A Scenic Train Journey From Rome To Catania


You may well puzzle over the idea of a train running all the way from Rome, in mainland Italy, to Catania in Sicily, but this is a rare journey where the train boards a ship across the sea. It may be faster to fly, but you would miss watching the landscape changing from a European aspect to a harsher, almost North African one as it slips by.

Leaving Rome’s main station in the morning, the suburbs finally give way to plots of well-cultivated land interspersed with small houses, many only half-built, multi-coloured washing flapping on lines in the sunshine. Yellow and white flowers brighten the fields and the trees begin to appear smaller and more gnarled.

After drawing into Naples, its shabby, colourful tenements strung with washing, the line turns to run parallel to the coast. You’ll catch a glimpse of the island of Capri and the Sorrentine peninsula, and soon the landscape becomes one of bare, rocky hills, and abandoned villages, with an occasional sprinkling of modern houses. The beach too looks somewhat abandoned: with few people and just the odd fishing boat out of the sea.


Finally, the train pulls into Villa San Giovanni, where the carriages, uncoupled, are rolled onto the ferry, and taken across the Straits of Messina, where they are rolled back onto tracks and reassembled. During the crossing, passengers either stay in their compartments or climb the stairs to the deck, where they can relish the sight of Sicily and Messina gradually drawing closer.

The journey down Sicily’s eastern coast takes you past citrus groves, crumbling castles, prickly pears and cacti. You even get a good enough look at Taormina to want to visit its property, as well as pass the imposing mass of Mount Etna, before eventually arriving at Catania, the island’s second city and seaport.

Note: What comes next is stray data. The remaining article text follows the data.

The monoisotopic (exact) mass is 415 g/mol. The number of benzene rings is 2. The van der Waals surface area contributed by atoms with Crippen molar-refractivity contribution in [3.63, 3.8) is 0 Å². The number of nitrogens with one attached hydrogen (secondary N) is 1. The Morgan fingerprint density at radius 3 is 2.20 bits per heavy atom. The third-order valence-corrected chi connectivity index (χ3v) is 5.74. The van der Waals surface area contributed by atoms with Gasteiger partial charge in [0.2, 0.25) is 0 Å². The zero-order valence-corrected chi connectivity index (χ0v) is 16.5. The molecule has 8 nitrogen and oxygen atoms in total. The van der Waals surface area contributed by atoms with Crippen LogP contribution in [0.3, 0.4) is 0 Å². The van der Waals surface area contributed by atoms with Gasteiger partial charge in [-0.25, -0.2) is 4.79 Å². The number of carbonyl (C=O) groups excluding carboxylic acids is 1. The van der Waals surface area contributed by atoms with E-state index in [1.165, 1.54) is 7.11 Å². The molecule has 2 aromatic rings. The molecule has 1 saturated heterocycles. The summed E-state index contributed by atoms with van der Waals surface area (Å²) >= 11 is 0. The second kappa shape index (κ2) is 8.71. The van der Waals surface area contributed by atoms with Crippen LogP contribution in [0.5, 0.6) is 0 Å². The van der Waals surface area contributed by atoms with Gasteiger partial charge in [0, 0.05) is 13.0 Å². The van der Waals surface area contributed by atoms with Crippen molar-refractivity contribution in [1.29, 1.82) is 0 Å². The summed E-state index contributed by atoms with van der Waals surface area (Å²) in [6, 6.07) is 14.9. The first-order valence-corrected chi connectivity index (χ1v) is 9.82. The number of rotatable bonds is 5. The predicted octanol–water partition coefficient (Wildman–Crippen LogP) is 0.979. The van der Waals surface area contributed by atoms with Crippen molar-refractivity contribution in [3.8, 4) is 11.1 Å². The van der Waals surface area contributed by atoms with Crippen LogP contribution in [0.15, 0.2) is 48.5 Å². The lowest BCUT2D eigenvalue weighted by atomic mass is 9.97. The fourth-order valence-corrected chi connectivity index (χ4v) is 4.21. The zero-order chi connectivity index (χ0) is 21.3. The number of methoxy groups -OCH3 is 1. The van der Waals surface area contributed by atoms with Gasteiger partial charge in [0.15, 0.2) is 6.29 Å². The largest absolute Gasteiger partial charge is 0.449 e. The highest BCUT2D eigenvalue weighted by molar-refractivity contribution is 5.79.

When to visit

All year round, but April to November is probably best.

Duration of the journey

Ten to thirteen hours


  • The journey itself – having the time to realize you are travelling and watching southern Italy pass by.
  • The Vatican City and St Peter’s Rome’s famous ruins, such as the Colosseum. The Forum and the Catacombs.
  • Exploring Mount Etna.
  • Catania – the two markets in the historic centre.

You should know

The straits of Messina were described in Homer’s Odyssey as one of the most treacherous passages on earth, guarded by sirens who tempted sailors to their deaths with songs. Ships had to pass between two months. Scylla, who plucked sailors from their ships and ate them alive, and Charybdis, who sucked entire ships into the whirlpool it created.


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